Economies of scale in public education: an econometric analysis
This article investigates the sources of scale economies in the production of public education. The relationship between the average cost of producing educational output and school characteristics including school and district size is estimated using a neoclassical cost function. The empirical analysis used panel data from Utah school districts and estimates the function using the covariance and error component models after making necessary corrections for heteroskedasticity and autocorrelation. The uncorrected fixed effects model generates a significant negative coefficient on district size in both the cost and expenditure functions; the coefficient on number of students has the hypothesized sign but is not significant in either equation. After making various corrections for autocorrelation and heteroskedasticity, the coefficients have the correct signs and are significant in all equations. Thus, it is concluded that scale economies arise from both sources but that the evidence is stronger for district size. Copyright 2000 Western Economic Association International.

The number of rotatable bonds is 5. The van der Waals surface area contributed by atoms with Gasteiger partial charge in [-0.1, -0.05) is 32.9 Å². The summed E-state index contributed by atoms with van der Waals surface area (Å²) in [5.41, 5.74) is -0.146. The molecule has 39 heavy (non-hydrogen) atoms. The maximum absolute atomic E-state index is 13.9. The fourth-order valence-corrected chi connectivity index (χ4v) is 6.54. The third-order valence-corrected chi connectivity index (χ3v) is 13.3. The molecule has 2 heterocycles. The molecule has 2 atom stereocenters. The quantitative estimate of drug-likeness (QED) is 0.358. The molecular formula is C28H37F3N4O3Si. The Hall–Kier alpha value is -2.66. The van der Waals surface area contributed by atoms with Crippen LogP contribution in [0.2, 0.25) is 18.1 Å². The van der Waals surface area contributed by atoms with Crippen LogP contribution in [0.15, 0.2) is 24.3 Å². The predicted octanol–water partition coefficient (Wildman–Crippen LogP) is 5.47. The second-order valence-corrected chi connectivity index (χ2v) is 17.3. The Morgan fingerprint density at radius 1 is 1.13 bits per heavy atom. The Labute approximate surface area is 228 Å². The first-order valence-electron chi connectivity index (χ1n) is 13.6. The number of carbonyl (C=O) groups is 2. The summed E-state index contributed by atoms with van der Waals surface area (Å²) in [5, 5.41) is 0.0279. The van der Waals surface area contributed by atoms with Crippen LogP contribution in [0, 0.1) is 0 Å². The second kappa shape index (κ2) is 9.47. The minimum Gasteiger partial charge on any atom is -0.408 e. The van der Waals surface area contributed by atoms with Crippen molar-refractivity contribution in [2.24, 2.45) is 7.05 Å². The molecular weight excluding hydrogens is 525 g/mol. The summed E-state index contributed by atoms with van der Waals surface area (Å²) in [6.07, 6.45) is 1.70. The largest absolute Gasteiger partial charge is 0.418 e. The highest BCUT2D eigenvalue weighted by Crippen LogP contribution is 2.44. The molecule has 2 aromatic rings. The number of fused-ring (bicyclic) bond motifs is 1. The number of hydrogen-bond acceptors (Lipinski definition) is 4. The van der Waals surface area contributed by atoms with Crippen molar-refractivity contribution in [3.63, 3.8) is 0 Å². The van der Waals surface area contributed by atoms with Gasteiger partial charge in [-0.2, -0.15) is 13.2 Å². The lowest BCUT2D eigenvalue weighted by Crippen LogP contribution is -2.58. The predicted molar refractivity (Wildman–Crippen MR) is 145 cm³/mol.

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Volume (Year): 18 (2000)
Issue (Month): 2 (04)
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